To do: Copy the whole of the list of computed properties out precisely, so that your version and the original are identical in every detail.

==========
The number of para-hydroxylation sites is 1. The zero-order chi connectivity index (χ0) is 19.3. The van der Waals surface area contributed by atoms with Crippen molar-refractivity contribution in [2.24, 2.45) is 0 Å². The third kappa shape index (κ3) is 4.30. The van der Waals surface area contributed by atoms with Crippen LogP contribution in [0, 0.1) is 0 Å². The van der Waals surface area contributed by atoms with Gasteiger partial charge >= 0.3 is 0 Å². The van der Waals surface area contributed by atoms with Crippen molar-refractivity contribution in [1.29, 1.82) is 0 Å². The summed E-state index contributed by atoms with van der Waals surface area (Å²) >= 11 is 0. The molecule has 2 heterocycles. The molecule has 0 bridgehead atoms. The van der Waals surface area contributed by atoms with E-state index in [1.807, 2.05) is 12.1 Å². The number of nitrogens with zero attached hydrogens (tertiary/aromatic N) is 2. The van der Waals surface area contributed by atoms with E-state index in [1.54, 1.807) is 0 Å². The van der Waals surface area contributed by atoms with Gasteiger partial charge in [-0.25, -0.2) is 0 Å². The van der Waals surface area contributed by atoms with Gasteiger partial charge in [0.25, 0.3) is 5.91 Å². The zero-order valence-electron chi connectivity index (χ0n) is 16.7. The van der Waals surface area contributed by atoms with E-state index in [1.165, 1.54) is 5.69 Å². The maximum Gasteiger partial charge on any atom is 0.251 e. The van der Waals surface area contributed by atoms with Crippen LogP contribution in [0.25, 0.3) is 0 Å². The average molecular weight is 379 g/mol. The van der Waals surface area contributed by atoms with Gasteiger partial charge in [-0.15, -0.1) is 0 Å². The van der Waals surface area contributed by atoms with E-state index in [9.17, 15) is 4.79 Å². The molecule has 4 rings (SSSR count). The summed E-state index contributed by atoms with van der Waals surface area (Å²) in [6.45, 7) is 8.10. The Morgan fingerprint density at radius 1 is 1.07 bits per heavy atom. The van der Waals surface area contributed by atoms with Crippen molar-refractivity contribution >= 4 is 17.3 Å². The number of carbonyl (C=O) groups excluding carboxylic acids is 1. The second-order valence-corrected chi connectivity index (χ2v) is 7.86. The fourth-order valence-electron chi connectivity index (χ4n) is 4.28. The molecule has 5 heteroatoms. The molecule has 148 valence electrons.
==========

The number of para-hydroxylation sites is 1. The zero-order chi connectivity index (χ0) is 19.3. The van der Waals surface area contributed by atoms with Crippen molar-refractivity contribution in [2.24, 2.45) is 0 Å². The third kappa shape index (κ3) is 4.30. The van der Waals surface area contributed by atoms with Crippen LogP contribution in [0, 0.1) is 0 Å². The van der Waals surface area contributed by atoms with Gasteiger partial charge >= 0.3 is 0 Å². The van der Waals surface area contributed by atoms with Crippen molar-refractivity contribution in [1.29, 1.82) is 0 Å². The summed E-state index contributed by atoms with van der Waals surface area (Å²) >= 11 is 0. The molecule has 2 heterocycles. The molecule has 0 bridgehead atoms. The van der Waals surface area contributed by atoms with E-state index in [1.807, 2.05) is 12.1 Å². The number of nitrogens with zero attached hydrogens (tertiary/aromatic N) is 2. The van der Waals surface area contributed by atoms with E-state index in [1.54, 1.807) is 0 Å². The van der Waals surface area contributed by atoms with Gasteiger partial charge in [-0.25, -0.2) is 0 Å². The van der Waals surface area contributed by atoms with Gasteiger partial charge in [0.25, 0.3) is 5.91 Å². The zero-order valence-electron chi connectivity index (χ0n) is 16.7. The van der Waals surface area contributed by atoms with E-state index in [1.165, 1.54) is 5.69 Å². The maximum Gasteiger partial charge on any atom is 0.251 e. The van der Waals surface area contributed by atoms with Crippen LogP contribution in [0.25, 0.3) is 0 Å². The average molecular weight is 379 g/mol. The van der Waals surface area contributed by atoms with Gasteiger partial charge in [-0.15, -0.1) is 0 Å². The van der Waals surface area contributed by atoms with E-state index in [9.17, 15) is 4.79 Å². The molecule has 4 rings (SSSR count). The summed E-state index contributed by atoms with van der Waals surface area (Å²) in [6.45, 7) is 8.10. The Morgan fingerprint density at radius 1 is 1.07 bits per heavy atom. The van der Waals surface area contributed by atoms with Crippen molar-refractivity contribution >= 4 is 17.3 Å². The number of carbonyl (C=O) groups excluding carboxylic acids is 1. The second-order valence-corrected chi connectivity index (χ2v) is 7.86. The fourth-order valence-electron chi connectivity index (χ4n) is 4.28. The molecule has 5 heteroatoms. The molecule has 148 valence electrons.